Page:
Immigration To NZ Reopens – What Do You Need To Be Qualified

After two long years of a strict national lockdown that effectively turned New Zealand into an island fortress, the pint sized paradise at the end of the world is finally preparing to reopen its borders to both foreign tourists, and to immigrants.

As you may know, New Zealand has long been a favoured destination for aspiring immigrants and expats from all over the world on account of its high living standards and buoyant economy and as such, is able to be very selective about just who it lets in.

In this post we will take a closer look at the finer points of emigrating to New Zealand and exactly what applicants need to do in order to be considered.

What’s Happening?

On 12th May 2022, the New Zealand government announced that it intends to begin re-opening its maritime (ie, international) borders from 4th July 2022 a whole 3 months earlier than was originally anticipated.

However, whilst this is encouraging they are not throwing open the floodgates quite yet. Afterall, New Zealand locked down hard in its effort to contain the COVID-19 pandemic and was rewarded with one of the best outcomes in the world with infection rates and deaths remarkably low. With that in mind the island(s) nation is initially only re-opening to applicants from Pacific Island Forum countries which includes Fiji, Kiribati, and Papua New Guinea.

Fully vaccinated visitors from Australia have already been allowed to enter New Zealand from 1st May 2022.

Whilst aspiring immigrants from the rest of the world may sigh with disappointment, this tentative step by the New Zealand government must be welcomed as a positive one – the direction of traffic is at long last beginning to appear encouraging and there is talk of the rest of the world being considered for admission from 31 July presuming that the initial pilot does not result in a spike in COVID-19 cases.

New Zealand’s New Immigration Green List

Moving on from the border point, let’s now take a closer look at what this means specifically for immigrants looking to settle on either of  New Zealand’s 2 islands.

New Zealand has announced a “Green List” of 56 jobs and professions and migrants who are suitably able and qualified to fill this role can immediately apply for full residency,  waiving the usual requirement for them to first enter on a temporary, work visa. The list also contains a further 29 jobs and professions in which migrants can apply for expedited residency after 2 years. Additionally, all immigrants earning over $115,480 (NZD) will be able to apply for residency after 2 years regardless of their profession.

This is something of a big deal. Usually, the journey towards obtaining residency in New Zealand can take a number of years, and multiple temporary visa applications along the way.

Still, despite these encouraging overtures there have been some fairly scathing criticisms of the re-opening policy. A policy advisor to the Jacinda Hearne government went on the record to accuse the policy of being too narrow, and illogically prefencing some professions over others regardless job vacancy levels,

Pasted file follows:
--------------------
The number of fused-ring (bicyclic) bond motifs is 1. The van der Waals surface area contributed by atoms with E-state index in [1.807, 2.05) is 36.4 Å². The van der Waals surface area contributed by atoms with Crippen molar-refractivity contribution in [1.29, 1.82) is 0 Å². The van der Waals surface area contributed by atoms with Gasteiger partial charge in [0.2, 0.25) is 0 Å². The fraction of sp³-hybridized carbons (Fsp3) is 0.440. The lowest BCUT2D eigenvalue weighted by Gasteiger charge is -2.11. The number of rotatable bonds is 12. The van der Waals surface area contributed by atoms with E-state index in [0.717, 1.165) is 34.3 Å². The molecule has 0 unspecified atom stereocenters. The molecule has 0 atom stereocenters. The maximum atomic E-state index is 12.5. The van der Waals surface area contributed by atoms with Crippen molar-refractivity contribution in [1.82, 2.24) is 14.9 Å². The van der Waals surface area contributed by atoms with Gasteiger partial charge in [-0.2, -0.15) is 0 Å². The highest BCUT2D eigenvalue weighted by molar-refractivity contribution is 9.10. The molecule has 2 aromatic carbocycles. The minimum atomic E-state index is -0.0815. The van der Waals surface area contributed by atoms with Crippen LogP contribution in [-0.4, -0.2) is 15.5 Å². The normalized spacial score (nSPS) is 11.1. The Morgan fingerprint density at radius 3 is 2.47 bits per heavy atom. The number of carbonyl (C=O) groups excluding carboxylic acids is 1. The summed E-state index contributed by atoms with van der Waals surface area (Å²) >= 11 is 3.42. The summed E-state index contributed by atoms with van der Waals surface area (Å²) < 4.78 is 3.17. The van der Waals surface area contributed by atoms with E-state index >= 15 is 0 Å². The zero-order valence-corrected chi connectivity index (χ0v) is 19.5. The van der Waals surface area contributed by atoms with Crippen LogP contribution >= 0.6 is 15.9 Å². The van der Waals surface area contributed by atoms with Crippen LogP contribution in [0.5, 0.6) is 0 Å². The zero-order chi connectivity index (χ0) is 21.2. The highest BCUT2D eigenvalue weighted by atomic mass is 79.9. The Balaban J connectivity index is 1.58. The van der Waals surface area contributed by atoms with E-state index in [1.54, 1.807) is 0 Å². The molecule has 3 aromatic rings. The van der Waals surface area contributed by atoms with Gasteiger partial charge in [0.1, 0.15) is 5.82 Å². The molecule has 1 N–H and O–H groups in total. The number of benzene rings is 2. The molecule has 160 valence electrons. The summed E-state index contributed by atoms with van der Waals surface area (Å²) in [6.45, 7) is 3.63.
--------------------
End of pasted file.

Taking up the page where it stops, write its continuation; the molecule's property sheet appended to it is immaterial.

“Why are they singling out a small group? Why not plumbers and teachers? We need builders and chefs, are they not highly-skilled too? Are midwives not as important as doctors?” .

Furthermore, the policy exception stating that all immigrants earning over $115,480 can apply after 2 years, does somewhat undermine the government’s claim that the policy was designed in good faith to fill certain job vacancies and invites accusations that residency can simply be bought by those with deep enough pockets.

Emigrating To New Zealand – What You Need To Know

New Zealand will still consider temporary work visa applications from all comers regardless of profession or skill level. Still, long term work visas for unskilled workers from New Zealand are notoriously hard to obtain. The full “Green List” of sought after occupations can be found here and if you are lucky enough to be qualified, then your chances of being considered for residency in New Zealand are looking favourable.

After 5 years of residency in New Zealand, residents can then apply for full citizenship. New Zealand does allow citizens to hold multiple passports so applicants do not have to worry about surrendering their original nationality in order to obtain a new one.

It probably goes without saying at this stage that any applicant to enter New Zealand will have to be fully vaccinated against COVID-19 and furthermore should bear in mind that in the event of a further pandemic the nation may once again decide to completely shut its borders.

One other concern that immigrants to New Zealand have to contend with is dealing with any assets from their previous lives. Whilst some may wish to keep their houses in their country of origin, others will prefer to sell up and use the proceeds to procure a new house in New Zealand. Once this has been done, it is vitally important to shop around to find the best way to deal with the transferring funds to NZ as moving large sums of money internationally can incur hefty costs and fees.

Final Thoughts

Making a new life in New Zealand is not easy. The country is a long way from anywhere and flights to and from the nation do not come cheap. Work visas have to be hard earned, and the high cost of living can make it tough to get a hold for newcomers. Still, those who successfully make the switch do not tend to look back and find that moving to New Zealand is amongst the best moves that they ever made. 

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